The premises comprise a hot shop where you can witness the glassblowers in action, each who bring a new skill to the table as Jiri explains: “what we do here is glass art. Everyone here knows different techniques though I’m the oldest glass blower so I have skills I can share. Together we do every aspect of making glass like blowing and sculpting. The only thing we don’t do is glass engraving that’s a specialist skill but I have friends who do this and I work with them if someone asks for it.”
Beside the hot shop is huge glass gallery shop filled floor to ceiling with hand-blown glass art and a colourful glass garden, home to handcrafted ornaments like a glass tree, large sculptures and even tiny details like glass fungi.
The garden began as a project for the glassblowers during the Covid pandemic when they could no longer take commissions from the public, yet Jiri wanted a way for the team to keep progressing their skills.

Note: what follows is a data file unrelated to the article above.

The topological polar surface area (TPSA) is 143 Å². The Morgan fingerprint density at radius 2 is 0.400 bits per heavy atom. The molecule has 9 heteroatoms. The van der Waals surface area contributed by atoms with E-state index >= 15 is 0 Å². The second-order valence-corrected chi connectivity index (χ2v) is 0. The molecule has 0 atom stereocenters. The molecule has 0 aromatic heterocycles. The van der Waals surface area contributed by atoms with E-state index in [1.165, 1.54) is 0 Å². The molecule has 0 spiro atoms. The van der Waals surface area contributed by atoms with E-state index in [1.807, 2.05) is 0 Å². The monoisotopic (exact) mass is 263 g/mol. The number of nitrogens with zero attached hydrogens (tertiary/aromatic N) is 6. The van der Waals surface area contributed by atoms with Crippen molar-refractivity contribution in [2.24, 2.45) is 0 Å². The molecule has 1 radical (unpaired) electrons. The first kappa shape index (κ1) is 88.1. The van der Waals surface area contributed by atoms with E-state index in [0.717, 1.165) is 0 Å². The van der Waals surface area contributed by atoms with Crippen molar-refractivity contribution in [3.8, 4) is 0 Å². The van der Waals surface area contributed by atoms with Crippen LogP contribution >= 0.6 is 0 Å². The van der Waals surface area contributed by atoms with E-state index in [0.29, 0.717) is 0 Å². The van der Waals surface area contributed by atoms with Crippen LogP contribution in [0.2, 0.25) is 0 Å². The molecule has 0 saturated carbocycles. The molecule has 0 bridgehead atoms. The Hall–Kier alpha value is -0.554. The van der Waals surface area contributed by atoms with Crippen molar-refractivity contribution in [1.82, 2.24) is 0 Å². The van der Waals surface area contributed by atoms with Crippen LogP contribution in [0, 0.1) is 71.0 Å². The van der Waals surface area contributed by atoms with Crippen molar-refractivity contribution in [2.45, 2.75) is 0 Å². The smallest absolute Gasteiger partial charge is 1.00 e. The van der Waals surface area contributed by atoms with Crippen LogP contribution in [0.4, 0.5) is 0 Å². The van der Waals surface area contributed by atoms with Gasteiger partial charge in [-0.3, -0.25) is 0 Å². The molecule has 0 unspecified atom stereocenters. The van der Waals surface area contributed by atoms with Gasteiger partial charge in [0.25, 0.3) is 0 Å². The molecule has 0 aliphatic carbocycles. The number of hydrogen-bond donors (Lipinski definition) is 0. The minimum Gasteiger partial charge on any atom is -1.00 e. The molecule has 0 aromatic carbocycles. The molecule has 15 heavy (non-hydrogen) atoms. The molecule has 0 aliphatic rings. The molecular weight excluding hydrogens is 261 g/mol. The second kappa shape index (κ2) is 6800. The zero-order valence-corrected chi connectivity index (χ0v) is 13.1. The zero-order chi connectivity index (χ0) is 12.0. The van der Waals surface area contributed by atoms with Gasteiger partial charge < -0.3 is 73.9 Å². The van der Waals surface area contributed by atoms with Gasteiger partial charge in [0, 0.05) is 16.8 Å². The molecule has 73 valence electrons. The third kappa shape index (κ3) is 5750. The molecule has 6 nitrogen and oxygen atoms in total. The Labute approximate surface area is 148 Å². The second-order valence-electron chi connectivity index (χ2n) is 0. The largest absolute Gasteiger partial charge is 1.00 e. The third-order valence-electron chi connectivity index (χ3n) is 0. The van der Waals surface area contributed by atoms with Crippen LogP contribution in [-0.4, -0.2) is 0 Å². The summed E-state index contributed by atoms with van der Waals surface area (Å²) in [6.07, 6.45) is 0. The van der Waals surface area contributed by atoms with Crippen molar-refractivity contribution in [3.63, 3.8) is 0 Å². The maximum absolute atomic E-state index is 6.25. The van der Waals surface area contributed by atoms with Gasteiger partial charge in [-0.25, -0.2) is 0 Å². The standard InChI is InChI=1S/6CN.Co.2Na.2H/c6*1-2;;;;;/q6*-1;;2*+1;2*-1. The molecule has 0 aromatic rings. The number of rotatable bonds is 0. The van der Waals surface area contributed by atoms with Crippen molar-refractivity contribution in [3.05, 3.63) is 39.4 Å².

He says: “We started the garden when we couldn’t work but now it’s somewhere beautiful for our glassblowers to enjoy. They work long hours 12-14 hours a day and the garden is somewhere they can enjoy on their breaks.”
Drinking on the job! What it’s like working in The Crystal Valley as a glass artist
Speaking of breaks I make a very interesting discovery at a second glass factory I visited in the region. Many of the glass-producing companies in The Crystal Valley are open to the public and as well as Pacinek, another place worth visiting is Lasvit which has the Cvikov Brewery as part of its complex where you can tuck into Czech cuisine while watching the glass art come to life.
I’m given a tour of the premises by Daniela Divisova, she used to be a solo glassmaker working at home but now is one of the artists that hires a hot shop space at Lasvit. Artists can rent a space here and put work into production, like making the parts of a chandelier or other lighting installations.
Now about that discovery I made. On the hot shop floor, there are beer barrels everywhere…turns out the glass workers get free beer while working and no this isn’t a Czech tradition due to their love of a pint.
Daniela tells me: “glass making is one of the professions where you can drink beer at work though it’s very low alcohol. The reason is the glass blowers are constantly sweating out salts which water doesn’t replace but beer can help.”
Fascinating stuff! Though as a teetotaller I stuck to another Czech tradition in the bar – raspberry lemonade.
Inside Lasvit a luxury glass production company